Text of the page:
Lázaro Blanco in action for the Cuban national team.
Transaction Analysis

Transaction Analysis: The Leones Snag An Ace

Leones de León signed RHP Lázaro Blanco to an unknown contract

A few months back I wrote about Blanco signing with Saraperos de Saltillo of Liga Mexicana de Béisbol. Unfortunately, the LMB season ended up being canceled because of the Coronavirus, and Blanco never took the field in Mexico. However, my thoughts on Blanco that I posted that day came back to the forefront when it was announced today that he signed with the Leones in Liga de Béisbol Profesional Nacional. 

On the surface, this is a huge addition to the Leones roster. They are far and away the best franchise in all of the LBPN. Blanco immediately makes them better as the moment the ink dries on his contract he is the best pitcher in the entire league. This is the equivalent of the New York Yankees signing Gerrit Cole, only to an even more extreme level. There’s Blanco at the top of the LBPN pitching ranks, then a very, very large gap until you get to whomever the second-best pitcher will end up being in a few months.

León is, obviously, getting one hell of a pitcher. Blanco is a legend in Serie Nacional de Béisbol, and though he’s probably not the best these days he’s still one of the best. He’s accomplished this thanks to some changes he made to his approach around 2011. At that time he changed his arm angle, essentially ditched his fourseam fastball, and started attacking hitters with a very low twoseam fastball and slider approach. He also has a really good changeup and has recently started throwing his fourseamer again while extremely limiting his forkball usage. 

In terms of results, this has made Blanco a groundball machine. He doesn’t miss a lot of bats; never has and never will with his approach. What he does is use his repertoire of heavy, sinking, and fading away from the hitter pitches to induce weaker contact. Since 2012 he’s also shown much better control, averaging only 3 walks per game. Last year with Tigres de Ciego de Ávila he displayed his usual steady high-end stuff on the mound and went on a great playoff run. 

For as great as Blanco’s stuff is, his numbers often seem to go against his purported greatness. In 2019-2020 he threw 97.0 innings and posted an ERA of 3.90 with a 1.300 WHIP. Those numbers aren’t bad, but they aren’t ace stuff. Consider his ERA+ in the CNS and how it has progressed. From a 172 ERA+ in 2016 to a 72 ERA+ in 2019. A 72 ERA+ certainly doesn’t paint the picture of Blanco as a dominant force?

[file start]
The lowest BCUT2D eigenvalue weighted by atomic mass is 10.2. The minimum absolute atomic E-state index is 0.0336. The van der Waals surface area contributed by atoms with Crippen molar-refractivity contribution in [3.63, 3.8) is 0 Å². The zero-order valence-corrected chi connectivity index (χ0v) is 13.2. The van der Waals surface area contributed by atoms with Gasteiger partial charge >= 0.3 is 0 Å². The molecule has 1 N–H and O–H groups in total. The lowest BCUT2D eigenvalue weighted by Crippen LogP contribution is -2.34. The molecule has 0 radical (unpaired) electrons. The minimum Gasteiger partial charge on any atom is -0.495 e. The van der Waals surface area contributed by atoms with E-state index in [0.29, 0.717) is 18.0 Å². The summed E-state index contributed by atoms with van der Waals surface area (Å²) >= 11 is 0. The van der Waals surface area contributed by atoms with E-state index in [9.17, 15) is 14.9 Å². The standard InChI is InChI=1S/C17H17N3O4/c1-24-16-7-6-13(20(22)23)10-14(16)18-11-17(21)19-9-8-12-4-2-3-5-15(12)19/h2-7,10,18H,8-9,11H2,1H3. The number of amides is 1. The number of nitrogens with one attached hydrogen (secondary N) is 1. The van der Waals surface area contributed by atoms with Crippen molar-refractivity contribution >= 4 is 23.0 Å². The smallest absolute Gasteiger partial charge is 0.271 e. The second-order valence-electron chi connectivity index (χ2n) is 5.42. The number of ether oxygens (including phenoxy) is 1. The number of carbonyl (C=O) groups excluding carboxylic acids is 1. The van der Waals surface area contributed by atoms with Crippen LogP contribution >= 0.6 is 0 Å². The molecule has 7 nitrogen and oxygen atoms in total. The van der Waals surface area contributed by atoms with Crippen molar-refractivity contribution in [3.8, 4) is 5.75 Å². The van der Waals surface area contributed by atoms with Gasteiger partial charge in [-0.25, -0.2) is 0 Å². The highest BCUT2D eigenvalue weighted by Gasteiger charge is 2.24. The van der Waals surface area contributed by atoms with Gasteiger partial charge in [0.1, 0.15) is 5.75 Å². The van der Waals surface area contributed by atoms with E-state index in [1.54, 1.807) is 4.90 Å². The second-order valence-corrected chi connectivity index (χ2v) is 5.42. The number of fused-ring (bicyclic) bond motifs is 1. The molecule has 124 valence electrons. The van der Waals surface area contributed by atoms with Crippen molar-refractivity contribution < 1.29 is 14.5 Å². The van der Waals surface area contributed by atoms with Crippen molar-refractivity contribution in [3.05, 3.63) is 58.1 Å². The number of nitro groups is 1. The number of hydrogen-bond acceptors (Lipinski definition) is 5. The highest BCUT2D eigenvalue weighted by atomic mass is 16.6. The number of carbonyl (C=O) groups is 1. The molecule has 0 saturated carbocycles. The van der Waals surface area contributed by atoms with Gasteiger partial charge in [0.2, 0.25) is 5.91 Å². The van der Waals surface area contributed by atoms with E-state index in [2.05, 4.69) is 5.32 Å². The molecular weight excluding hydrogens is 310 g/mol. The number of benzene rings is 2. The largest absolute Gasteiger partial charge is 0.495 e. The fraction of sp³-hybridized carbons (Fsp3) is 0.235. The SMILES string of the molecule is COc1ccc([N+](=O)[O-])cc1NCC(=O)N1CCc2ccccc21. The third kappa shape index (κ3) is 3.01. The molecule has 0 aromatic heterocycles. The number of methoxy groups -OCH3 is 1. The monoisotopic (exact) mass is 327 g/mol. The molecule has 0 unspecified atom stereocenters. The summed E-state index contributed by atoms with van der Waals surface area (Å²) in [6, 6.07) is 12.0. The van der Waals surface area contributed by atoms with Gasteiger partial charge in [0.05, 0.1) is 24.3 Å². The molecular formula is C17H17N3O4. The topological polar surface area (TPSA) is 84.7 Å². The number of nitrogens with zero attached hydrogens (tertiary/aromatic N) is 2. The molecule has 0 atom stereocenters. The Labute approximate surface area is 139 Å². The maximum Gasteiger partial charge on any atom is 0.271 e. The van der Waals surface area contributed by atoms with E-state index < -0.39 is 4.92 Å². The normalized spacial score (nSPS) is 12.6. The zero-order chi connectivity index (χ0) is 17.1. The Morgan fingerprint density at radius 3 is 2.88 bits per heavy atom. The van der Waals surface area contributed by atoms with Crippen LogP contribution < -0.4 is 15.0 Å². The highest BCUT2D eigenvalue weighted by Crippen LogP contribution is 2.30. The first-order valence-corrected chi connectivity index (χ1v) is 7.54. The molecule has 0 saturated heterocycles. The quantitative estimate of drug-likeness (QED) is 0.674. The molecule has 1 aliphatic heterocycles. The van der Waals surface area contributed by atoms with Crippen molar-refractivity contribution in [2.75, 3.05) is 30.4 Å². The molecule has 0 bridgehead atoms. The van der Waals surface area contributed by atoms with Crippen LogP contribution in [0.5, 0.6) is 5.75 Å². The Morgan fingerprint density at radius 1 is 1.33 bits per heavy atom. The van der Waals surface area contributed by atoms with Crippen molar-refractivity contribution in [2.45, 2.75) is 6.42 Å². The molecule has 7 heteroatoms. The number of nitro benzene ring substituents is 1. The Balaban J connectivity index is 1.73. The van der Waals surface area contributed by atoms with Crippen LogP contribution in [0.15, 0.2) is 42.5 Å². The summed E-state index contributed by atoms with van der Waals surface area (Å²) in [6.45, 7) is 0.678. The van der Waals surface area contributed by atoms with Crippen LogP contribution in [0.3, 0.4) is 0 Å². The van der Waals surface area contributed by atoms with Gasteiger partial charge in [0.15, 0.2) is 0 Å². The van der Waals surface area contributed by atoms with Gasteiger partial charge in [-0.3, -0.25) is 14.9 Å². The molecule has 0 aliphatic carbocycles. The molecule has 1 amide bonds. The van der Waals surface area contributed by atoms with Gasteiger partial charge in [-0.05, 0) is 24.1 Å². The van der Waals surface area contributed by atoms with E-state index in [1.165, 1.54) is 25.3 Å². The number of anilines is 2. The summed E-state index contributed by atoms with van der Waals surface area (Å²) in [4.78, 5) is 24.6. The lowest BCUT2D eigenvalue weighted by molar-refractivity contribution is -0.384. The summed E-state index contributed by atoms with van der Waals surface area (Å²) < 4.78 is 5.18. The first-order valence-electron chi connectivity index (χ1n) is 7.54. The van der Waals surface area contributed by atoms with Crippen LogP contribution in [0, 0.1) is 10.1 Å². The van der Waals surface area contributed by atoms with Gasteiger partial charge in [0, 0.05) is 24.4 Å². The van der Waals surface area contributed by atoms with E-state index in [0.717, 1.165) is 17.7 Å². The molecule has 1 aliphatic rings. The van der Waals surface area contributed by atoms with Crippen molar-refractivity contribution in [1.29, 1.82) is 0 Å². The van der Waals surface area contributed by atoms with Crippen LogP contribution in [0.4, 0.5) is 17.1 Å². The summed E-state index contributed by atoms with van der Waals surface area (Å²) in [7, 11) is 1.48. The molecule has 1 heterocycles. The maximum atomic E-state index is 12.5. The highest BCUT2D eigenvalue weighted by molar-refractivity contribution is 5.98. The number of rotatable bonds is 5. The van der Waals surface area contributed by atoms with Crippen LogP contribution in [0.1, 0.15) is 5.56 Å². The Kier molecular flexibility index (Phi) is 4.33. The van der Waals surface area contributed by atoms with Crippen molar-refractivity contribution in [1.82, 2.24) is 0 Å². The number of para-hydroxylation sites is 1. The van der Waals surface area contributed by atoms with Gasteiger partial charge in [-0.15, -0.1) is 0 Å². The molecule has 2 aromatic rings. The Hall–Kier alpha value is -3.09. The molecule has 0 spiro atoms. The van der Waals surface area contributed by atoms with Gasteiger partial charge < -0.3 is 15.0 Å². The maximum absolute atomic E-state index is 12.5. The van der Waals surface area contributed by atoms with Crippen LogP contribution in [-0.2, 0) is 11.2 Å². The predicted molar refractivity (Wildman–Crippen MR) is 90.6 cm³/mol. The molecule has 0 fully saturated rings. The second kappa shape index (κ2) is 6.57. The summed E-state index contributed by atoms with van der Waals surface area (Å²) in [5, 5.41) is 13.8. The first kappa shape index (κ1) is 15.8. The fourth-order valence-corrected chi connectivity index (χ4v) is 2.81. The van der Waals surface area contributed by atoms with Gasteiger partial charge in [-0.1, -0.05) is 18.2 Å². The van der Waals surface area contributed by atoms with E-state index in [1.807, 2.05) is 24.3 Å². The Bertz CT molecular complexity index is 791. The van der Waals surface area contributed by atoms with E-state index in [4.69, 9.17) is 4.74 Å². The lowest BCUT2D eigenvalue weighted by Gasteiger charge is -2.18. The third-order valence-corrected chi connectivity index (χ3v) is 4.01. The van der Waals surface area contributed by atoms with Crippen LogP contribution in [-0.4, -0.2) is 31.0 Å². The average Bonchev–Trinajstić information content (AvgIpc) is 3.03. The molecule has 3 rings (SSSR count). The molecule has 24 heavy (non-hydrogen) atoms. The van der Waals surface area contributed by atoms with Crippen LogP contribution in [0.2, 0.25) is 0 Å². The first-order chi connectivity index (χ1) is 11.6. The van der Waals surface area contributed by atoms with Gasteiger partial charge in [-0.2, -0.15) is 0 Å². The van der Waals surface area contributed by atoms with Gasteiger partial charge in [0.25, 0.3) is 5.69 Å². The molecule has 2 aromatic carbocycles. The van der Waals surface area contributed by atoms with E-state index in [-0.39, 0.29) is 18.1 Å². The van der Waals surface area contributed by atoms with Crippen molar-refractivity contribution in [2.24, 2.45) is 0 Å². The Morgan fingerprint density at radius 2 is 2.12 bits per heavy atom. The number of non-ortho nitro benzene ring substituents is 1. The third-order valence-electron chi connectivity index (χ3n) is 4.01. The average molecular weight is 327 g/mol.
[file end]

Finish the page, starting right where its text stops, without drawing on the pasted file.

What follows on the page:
This is where the under the surface stuff comes into play. The only possible downside to this deal for León, just as it was for Saltillo a few months back, is that Blanco has logged a lot of innings the past few years. He’s essentially been playing baseball all year long in between his time pitching in the CNS, Serie del Caribe, and Canadian American Association. Blanco is 33 years old and not giving his arm much time to rest. Talking to some CNS folks it’s clear that Blanco still flashed greatness throughout 2019-2020 but his arm was tired. In this sense, the Coronavirus may have helped Blanco in that it allowed him to rest. He’s currently pitching in the CNS, but his arm had months of rest when it otherwise would have been logging plenty of innings in Mexico.

On the whole, the Leones have made a great signing. Blanco is a legitimately great pitcher and should be an ace in LBPN. There’s no reason to think that Blanco won’t find immediate success with his new club. Blanco will have the whole of Cuba behind him, but most importantly his arm is well rested for a change. The Cuban ace should come out and immediately leave his mark on the league. If he doesn’t then Blanco has more than just a tired arm to worry about.

Lead photo courtesy of Unknown – Unknown

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Bill Thompson
Father (human/feline/canine), boyfriend, Paramedic, Socialist, writer Baseball Prospectus, Baseball.FYI, & Beyond the Box Score. Member Internet Baseball Writer's Association of America & Society for American Baseball Research.

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